(Picture above) Japan, late 19th-early 20th century, Festival kimono decorated with carp ascending a waterfall made in Akita Prefecture (detail), cloth: cotton; shibori (shape resist), The John R. Van Derlip Fund and the Mary Griggs Burke Endowment Fund established by the Mary Livingston Griggs and Mary Griggs Burke Foundtion; purchase from the Thomas Murray Collection, 2019.20.84
Please join us for Curator Talk “Minneapolis’ New Clothes: Dressed by Nature—Textiles of Japan” on Thursday, June 30 at 6:00 p.m. on Zoom.
The Japanese archipelago is home to diverse cultures that made textiles in a kaleidoscope of materials and designs beyond the commonly known silk kimono. Dr. Andreas Marks, Head of Japanese and Korean Art at the Minneapolis Institute of Art, provides insight into the large special exhibition "Dressed by Nature: Textiles of Japan" that will be on view at Mia from June 25th until September 11th. For the first time, over 120 textiles from the Thomas Murray collection that the museum acquired in 2019 will be on view.
This exhibition will focus on the resourcefulness of humans to create textiles from local materials like fish skin, paper, elm bark, nettle, banana leaf fiber, hemp, wisteria, deerskin, cotton, silk, and wool. It will showcase rare and exceptional examples of robes, coats, jackets, vests, banners, rugs, and mats, made between around 1750 and 1930, including the royal dress of subtropical Okinawa, ceremonial robes of the Ainu from northern Japan and the Russian Far East, and folk traditions from throughout Japan.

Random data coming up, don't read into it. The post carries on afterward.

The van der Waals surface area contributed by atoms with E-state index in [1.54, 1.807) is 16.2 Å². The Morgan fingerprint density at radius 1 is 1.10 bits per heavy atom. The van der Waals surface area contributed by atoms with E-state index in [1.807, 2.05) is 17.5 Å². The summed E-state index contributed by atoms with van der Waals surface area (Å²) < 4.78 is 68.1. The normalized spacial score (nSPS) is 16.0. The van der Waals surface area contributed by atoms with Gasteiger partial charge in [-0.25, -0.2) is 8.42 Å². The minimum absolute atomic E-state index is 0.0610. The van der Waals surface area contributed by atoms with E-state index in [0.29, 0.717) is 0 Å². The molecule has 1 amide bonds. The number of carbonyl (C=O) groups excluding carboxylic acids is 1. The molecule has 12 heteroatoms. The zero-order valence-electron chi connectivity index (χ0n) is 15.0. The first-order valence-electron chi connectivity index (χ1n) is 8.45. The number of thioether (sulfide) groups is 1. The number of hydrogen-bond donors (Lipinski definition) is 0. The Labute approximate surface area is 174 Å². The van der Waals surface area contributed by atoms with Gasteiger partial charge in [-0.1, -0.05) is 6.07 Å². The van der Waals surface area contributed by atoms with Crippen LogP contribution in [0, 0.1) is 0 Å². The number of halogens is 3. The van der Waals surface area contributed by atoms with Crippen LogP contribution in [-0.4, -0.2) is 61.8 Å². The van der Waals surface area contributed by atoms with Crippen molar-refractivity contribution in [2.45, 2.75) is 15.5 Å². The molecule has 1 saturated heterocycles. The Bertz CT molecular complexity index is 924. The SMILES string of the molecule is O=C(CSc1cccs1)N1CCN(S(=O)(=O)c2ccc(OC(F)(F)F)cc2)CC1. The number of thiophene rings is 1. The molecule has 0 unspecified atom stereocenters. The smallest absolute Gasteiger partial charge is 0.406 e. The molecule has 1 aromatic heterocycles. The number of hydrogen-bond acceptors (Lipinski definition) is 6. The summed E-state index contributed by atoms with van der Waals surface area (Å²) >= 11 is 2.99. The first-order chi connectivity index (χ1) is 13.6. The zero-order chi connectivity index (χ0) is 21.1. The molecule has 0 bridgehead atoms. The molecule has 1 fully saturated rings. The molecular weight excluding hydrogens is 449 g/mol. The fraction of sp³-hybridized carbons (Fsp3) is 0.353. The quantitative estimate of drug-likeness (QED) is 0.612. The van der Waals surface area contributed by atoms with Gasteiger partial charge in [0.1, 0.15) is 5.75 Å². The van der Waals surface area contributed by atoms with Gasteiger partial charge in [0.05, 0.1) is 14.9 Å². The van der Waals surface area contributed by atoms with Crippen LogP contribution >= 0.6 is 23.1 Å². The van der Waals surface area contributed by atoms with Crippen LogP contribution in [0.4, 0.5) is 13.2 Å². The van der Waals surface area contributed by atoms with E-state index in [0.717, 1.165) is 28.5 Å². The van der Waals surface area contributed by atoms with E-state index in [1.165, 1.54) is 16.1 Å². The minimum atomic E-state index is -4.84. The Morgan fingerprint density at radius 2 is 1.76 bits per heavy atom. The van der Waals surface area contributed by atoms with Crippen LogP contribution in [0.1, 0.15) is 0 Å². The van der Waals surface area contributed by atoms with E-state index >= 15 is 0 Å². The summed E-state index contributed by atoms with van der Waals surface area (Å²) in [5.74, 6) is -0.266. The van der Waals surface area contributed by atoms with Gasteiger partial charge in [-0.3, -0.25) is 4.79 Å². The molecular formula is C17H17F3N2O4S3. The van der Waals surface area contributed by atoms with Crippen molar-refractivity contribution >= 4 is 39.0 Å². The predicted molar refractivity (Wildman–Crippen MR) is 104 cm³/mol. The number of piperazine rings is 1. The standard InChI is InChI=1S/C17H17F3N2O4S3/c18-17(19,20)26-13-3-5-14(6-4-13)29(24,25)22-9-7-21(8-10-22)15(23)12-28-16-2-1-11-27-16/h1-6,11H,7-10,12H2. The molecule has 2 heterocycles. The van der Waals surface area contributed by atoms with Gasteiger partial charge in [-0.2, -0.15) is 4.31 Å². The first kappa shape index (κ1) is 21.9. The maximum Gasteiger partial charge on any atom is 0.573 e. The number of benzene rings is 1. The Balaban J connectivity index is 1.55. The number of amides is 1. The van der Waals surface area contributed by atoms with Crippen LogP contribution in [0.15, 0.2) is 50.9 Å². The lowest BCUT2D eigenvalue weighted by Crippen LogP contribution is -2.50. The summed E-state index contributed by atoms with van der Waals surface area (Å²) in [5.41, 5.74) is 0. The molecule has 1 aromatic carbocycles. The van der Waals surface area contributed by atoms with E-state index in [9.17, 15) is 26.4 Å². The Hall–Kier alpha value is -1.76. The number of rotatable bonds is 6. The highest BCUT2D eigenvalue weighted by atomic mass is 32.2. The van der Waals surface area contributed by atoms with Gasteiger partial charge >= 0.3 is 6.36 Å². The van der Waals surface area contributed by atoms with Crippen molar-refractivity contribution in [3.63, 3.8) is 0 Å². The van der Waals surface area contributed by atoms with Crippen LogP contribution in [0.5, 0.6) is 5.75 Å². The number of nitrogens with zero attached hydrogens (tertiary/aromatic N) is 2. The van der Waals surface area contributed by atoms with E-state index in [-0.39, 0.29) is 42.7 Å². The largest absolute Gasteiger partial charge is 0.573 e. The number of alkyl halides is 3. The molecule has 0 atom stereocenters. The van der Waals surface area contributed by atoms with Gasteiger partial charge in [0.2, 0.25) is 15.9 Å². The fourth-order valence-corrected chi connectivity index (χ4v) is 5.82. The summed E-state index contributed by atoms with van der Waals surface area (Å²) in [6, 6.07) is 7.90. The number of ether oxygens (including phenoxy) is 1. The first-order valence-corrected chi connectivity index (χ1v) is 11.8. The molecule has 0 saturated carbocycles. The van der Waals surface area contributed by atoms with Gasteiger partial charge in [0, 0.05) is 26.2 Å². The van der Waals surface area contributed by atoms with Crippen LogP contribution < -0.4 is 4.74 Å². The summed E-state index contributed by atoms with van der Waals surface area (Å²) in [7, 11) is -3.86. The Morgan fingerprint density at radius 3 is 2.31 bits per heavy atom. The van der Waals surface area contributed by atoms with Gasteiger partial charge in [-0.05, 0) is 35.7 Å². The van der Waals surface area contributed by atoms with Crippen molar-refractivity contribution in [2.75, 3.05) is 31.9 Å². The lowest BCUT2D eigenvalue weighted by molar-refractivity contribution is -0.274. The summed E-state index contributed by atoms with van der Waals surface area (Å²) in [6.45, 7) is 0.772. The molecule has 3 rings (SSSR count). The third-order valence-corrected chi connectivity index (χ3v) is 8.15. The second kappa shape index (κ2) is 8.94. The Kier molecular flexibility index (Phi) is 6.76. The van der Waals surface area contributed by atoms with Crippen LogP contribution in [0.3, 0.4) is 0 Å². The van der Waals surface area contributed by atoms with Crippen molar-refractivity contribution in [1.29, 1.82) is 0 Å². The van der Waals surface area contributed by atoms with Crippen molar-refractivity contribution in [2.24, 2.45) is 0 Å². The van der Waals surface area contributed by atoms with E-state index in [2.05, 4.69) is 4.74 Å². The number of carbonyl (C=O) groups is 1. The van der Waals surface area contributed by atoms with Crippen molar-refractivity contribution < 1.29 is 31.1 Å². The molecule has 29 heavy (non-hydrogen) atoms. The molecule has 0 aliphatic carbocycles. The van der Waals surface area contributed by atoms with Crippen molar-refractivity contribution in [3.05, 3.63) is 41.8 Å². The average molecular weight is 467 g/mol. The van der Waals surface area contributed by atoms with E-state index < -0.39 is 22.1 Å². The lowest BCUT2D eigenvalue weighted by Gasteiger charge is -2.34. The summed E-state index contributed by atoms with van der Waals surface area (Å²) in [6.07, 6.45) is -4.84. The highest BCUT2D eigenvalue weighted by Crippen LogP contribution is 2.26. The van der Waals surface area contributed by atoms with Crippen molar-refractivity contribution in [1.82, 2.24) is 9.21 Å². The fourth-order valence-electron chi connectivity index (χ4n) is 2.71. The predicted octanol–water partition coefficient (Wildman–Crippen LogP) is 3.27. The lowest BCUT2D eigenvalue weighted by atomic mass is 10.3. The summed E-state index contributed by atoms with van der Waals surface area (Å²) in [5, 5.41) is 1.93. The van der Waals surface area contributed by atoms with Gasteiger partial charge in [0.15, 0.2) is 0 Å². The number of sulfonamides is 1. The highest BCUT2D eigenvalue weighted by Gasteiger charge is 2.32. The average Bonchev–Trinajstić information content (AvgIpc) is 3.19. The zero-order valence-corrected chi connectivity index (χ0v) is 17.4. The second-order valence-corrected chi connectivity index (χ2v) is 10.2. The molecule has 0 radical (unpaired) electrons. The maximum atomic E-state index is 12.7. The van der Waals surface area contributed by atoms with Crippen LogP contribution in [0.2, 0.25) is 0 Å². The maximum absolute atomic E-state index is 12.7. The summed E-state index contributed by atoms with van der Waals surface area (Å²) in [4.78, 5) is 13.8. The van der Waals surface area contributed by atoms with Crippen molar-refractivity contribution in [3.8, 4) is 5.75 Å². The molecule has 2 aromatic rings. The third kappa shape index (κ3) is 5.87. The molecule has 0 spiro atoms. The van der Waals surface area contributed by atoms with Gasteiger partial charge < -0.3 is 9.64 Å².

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Dr. Andreas Marks is the Mary Griggs Burke Curator of Japanese and Korean Art and director of the Clark Center for Japanese Art at the Minneapolis Institute of Art. From 2008 to 2013 he was the director and chief curator of the Clark Center for Japanese Art and Culture in California. He has a Ph.D. from Leiden University in the Netherlands and a master’s degree in East Asian Art History from the University of Bonn, Germany. A specialist of Japanese woodblock prints, he is the author of 16 books. In 2014 he received an award from the International Ukiyo‐e Society in Japan for his research. He has curated exhibitions in a variety of media from pre‐modern to contemporary art and visual culture at 38 museums. His most recent book on Hokusai's reknown Fuji series was published by Taschen last summer. His next book will introduce 100 different types of Japanese demons and ghosts and is said to be released this autumn.
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